This edition of the WWE Hall of Famers Blog features James Dudley.
Birthday: September 18,1911
Death: June 1,2004
Retired: January 4,2002
Inducted by: Vincent K. McMahon
Before his stint in professional wrestling, James Dudley first dabbled in the world of Baseball. He competed in the Negro League Baseball and was considered an excellent athlete when he ran the 100-yard dash in under ten seconds on multiple occasions. He signed with the Baltimore Elite Giants at the age of 27 and got the nickname "Big Train." He remained with the team until leaving for pro wrestling in 1945, in total he played 60 games in the Negro leagues.
In the 1950's he began working for Jess McMahon, co-owner of the Capitol Wrestling Corporation. When McMahon left the NWA to form the WWWF, Dudley continued to work under him. He did many jobs such as carrying buckets of water and counting ticket sales, he was close friends with Vince Sr. and when he took over the WWWF, Dudley resumed his job for the family as a limousine driver and bodyguard.
Later on Vince Sr. would assign him a task to manage Turner's Arena in Washington D.C. making him the first African-American to run a major arena in the US. Around this time he also acted as a manager for African-American wrestlers such as Bobo Brazil,Bearcat Wright,Sweet Daddy Siki,and "Sailor" Art Thomas.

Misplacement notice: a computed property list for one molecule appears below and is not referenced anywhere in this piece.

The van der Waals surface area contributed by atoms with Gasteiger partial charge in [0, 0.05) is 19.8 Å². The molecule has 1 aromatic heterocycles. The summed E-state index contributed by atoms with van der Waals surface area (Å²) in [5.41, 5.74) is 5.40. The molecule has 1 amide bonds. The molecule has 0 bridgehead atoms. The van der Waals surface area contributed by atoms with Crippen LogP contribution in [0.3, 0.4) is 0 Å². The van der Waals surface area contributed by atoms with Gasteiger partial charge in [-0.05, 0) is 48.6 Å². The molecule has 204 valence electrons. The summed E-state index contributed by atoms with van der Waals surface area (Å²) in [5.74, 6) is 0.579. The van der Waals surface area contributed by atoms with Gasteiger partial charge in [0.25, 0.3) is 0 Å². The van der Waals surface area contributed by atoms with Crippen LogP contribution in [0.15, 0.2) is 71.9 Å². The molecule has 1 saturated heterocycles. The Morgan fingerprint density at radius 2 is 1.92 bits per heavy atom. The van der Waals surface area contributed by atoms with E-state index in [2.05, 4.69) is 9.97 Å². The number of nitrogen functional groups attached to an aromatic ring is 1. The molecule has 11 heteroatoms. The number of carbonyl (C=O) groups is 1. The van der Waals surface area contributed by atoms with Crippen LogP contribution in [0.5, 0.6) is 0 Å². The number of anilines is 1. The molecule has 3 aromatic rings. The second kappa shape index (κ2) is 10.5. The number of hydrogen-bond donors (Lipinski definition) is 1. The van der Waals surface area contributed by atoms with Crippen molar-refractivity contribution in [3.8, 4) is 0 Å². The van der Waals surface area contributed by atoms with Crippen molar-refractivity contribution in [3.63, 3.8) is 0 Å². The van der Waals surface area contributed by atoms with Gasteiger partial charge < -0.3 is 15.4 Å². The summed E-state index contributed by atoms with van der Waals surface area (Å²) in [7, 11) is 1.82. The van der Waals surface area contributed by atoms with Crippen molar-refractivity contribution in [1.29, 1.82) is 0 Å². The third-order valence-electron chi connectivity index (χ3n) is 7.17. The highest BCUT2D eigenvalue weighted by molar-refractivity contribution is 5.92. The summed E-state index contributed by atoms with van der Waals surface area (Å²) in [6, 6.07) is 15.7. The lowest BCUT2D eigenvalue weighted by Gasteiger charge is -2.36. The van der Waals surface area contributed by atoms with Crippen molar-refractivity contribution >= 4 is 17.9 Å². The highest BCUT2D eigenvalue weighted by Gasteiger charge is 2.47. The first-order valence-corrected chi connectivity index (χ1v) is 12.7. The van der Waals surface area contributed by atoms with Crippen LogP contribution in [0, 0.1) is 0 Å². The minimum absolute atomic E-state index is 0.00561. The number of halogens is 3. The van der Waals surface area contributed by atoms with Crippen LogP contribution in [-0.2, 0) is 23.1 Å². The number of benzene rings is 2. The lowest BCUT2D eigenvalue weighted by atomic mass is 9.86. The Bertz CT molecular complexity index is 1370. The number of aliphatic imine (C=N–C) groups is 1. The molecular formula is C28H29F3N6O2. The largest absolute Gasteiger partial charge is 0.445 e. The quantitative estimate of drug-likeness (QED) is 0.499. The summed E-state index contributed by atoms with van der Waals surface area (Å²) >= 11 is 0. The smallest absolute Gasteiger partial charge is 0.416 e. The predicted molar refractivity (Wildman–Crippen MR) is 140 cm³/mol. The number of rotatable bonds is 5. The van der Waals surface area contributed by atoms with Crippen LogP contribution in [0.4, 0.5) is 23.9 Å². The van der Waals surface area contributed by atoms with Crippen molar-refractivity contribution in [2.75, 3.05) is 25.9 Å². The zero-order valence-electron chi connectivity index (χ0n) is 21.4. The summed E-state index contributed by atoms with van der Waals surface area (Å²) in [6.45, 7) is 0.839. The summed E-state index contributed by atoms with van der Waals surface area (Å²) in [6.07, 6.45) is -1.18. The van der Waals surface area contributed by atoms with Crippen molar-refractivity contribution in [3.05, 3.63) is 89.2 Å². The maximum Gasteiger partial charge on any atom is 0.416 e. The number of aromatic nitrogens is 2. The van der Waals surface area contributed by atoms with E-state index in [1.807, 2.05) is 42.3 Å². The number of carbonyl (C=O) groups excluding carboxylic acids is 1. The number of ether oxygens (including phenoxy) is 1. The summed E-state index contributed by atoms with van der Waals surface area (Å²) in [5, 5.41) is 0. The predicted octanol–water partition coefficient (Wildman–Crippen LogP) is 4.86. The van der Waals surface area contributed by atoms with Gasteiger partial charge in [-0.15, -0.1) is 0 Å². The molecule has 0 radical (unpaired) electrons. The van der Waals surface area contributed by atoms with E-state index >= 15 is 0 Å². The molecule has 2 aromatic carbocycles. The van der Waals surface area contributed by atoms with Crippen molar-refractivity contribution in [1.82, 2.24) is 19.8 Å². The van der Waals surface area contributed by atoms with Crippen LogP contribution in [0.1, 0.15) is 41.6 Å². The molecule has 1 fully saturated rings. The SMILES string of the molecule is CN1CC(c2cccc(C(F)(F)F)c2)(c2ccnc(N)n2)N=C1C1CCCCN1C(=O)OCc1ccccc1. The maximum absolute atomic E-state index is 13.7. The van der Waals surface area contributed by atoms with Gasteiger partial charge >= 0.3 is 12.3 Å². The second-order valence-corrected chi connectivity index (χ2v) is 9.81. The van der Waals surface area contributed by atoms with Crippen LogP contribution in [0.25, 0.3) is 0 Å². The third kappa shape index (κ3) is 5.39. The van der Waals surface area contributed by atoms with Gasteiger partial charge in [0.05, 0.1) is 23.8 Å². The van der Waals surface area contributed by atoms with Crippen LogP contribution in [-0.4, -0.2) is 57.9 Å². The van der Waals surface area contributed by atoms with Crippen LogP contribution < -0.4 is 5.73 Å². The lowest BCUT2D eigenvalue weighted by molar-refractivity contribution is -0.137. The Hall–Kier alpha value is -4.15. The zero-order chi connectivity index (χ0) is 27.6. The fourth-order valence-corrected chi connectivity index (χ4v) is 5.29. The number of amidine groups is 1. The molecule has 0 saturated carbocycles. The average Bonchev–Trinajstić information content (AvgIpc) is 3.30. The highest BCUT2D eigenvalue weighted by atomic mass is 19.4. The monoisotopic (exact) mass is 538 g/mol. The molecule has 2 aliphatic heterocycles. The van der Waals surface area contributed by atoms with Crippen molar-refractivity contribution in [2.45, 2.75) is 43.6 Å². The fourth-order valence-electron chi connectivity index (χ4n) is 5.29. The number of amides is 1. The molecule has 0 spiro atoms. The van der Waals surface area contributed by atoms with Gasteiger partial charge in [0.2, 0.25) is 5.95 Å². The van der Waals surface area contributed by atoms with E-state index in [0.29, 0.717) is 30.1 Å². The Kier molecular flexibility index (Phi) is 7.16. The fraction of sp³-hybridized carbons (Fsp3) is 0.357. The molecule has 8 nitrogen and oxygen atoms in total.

Before Vince Sr. passed away he told his son Vince K. McMahon to take care of James Dudley and that he did. At the age of 74, James Dudley continued receiving paychecks and gifts from Vince Jr. as a token of appreciation for his years of loyalty to the family. In 1994 he was inducted into the WWF Hall of Fame.
Dudley's final appearance with the company was at an episode of SmackDown on January 4,2002 where it took place in his hometown of Washington. On June 1,2004 he sadly passed away at the age of 94.
A lot of fans are probably not even aware of him and I can't blame you since he played a bigger role backstage than on-screen, and no he is not related to The Dudley Boyz. He is often considered as an undeserving member of the Hall of Fame, and while that may be harsh I think I agree to a certain extent.
Sure he did break down barriers by being the first African-American to run a major arena but besides that what else has he done for pro wrestling? He did manage some notable names but those wrestlers were already over to begin with and did not need managers.
I see his induction into the Hall of Fame as more of a "thank you" for his decades of service and loyalty to the McMahon Family. That's cool and all but is it really Hall of Fame worthy? Not for me.
Thanks For Reading.